Like other states, Pennsylvania allows parents to sign an Acknowledgement of Paternity form instead of having to go through the formal process of establishing paternity. The formal process involves a court proceeding and DNA testing.
The most important thing to remember about the Acknowledgement is that it is a legal binding document that has permanent consequences. Neither person has to sign the document. If a Harrisburg resident has doubts or questions when deciding to do so, he or she should consult an attorney.
The Acknowledgement of Paternity can make the man the child’s legal father
If both parents sign the document, then the man is in the eyes of Pennsylvania law the father of the child.
He has the right to have a relationship with the child just as if he were legally married to the child’s mother, and this right includes the right to parenting time and to be considered for custody on an even playing field with the child’s mother. Reflecting this right, the man’s name will appear on the child’s birth certificate.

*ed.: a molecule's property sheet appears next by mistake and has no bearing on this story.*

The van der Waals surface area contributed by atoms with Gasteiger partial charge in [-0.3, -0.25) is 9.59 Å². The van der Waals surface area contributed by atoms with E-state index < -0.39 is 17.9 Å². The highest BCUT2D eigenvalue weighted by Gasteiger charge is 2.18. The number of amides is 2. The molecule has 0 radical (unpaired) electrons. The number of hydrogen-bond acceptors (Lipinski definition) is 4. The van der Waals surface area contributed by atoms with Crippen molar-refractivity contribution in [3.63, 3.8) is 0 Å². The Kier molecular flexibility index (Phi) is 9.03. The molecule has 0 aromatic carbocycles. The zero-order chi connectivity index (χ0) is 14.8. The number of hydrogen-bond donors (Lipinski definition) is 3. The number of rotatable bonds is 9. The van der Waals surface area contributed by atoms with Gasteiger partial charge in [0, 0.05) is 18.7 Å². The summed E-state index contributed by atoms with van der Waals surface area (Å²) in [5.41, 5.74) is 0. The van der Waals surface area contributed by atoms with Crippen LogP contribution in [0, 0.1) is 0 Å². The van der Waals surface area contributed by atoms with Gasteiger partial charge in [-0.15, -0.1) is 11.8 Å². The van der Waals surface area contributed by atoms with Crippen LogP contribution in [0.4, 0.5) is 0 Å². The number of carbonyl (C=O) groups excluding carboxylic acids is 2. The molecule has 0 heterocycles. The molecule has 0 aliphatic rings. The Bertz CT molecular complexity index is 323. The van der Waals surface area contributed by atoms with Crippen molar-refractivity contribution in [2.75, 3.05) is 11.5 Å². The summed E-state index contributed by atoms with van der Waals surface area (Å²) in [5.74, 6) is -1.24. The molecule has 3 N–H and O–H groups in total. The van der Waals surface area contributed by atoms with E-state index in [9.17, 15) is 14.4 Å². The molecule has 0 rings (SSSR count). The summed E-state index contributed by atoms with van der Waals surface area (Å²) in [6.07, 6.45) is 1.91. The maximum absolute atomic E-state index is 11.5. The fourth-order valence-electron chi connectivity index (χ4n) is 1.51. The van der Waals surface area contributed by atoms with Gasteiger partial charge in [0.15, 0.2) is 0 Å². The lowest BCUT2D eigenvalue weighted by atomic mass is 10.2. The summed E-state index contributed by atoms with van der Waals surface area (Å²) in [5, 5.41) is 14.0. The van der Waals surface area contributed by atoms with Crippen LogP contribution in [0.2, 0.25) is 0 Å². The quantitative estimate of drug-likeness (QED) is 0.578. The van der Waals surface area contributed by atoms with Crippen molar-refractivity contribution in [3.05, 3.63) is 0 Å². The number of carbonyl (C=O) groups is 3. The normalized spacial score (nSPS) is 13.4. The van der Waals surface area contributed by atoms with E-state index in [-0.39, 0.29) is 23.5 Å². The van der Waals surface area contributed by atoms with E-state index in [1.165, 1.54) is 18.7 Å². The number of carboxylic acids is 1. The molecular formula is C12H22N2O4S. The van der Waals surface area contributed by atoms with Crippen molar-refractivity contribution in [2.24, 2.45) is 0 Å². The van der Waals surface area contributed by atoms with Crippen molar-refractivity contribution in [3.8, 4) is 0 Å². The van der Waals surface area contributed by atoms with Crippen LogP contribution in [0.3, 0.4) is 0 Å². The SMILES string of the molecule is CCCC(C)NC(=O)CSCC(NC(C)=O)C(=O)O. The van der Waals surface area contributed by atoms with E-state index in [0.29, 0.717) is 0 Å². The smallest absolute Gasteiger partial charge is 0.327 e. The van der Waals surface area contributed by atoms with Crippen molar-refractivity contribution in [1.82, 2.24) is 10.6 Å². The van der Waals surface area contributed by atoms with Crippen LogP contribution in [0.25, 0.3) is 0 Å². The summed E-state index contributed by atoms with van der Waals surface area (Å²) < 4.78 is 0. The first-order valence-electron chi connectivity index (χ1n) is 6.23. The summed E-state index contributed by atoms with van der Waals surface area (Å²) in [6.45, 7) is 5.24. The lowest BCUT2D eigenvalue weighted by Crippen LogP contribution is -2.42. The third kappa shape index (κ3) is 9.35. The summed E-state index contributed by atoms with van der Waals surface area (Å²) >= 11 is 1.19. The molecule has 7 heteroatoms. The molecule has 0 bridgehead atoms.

On the flip side, the man will owe the child a duty of support, which means he may have to pay regular child support to the child’s mother.
If the mother declines to sign the Acknowledgement, the man may still sign and thereby guarantee he will get notice should a court consider terminating his parental rights. If he wants additional rights, he will have to establish paternity through the formal process.
Either person can revoke his or her signature within the first 60 days of signing the Acknowledgement with no long-term consequences. Once that window of time closes, the Acknowledgement is a final legal determination.
An Acknowledgement of Paternity does not go into specifics
Harrisburg parents should also remember that the Acknowledgement of Paternity is not a detailed document.
It does not actually set out the proper amount of child support and it does not make any specific decisions about parenting time, custody and other child-related matters. The couple will have to take such matters in front of a judge at least to get them approved. If there is a dispute, the court may have to hold a hearing.